Overview
General Formal Ontology (GFO)

14.3 Instantiation and Categories
is a predicate that represents the (meta)category of all
categories. We do not consider to be an instance of itself.
The symbol denotes
instantiation.
Its second argument is always a category, the first argument can be
(almost) any
entity. If the second argument is a primitive category, then the first
must be an individual. Individuals  in general  can be
understood as urelements with respect to instantiation. Since we
assume categories of arbitrary (finite) type, there can be arbitrarily
long (finite) chains of iteration of the instantiation relation.
Since sets have no instances (they have elements) they can be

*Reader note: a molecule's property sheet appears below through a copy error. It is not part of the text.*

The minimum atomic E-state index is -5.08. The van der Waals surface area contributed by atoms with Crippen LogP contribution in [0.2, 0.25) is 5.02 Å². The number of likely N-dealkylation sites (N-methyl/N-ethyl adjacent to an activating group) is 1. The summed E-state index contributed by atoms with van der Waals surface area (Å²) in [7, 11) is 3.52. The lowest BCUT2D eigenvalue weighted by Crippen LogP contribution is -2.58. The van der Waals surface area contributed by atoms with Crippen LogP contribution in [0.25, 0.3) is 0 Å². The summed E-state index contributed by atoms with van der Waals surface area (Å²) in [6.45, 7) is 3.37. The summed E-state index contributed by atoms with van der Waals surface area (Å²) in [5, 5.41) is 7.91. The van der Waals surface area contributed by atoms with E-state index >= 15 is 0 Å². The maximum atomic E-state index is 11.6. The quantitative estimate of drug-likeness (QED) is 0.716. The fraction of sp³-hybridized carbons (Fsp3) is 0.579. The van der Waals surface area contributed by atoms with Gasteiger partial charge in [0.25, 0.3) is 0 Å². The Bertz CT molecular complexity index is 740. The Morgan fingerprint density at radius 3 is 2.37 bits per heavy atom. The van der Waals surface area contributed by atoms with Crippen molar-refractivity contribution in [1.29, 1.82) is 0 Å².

understood as another kind of urlements w.r.t. instantiation. On the
other hand, categories do not have elements, but instances, hence
categories are urlements with respect to the
membership relation.
The definable extension relation, , is a crosscategorial
relation, because it connects categories with sets and is explicitly
defined in the following way:
.
We may stipulate the existence of the set of all instances of a
category by the following axiom (existence axiom):
.
If we assume this axiom then we may define the extensionality
operator
for categories:
.
Note, that the existence axiom contradicts the foundation axiom for
sets, in case of existence of nonwellfounded categories. For this
reason, we do not assume the foundation axiom for sets.
Robert Hoehndorf
20061018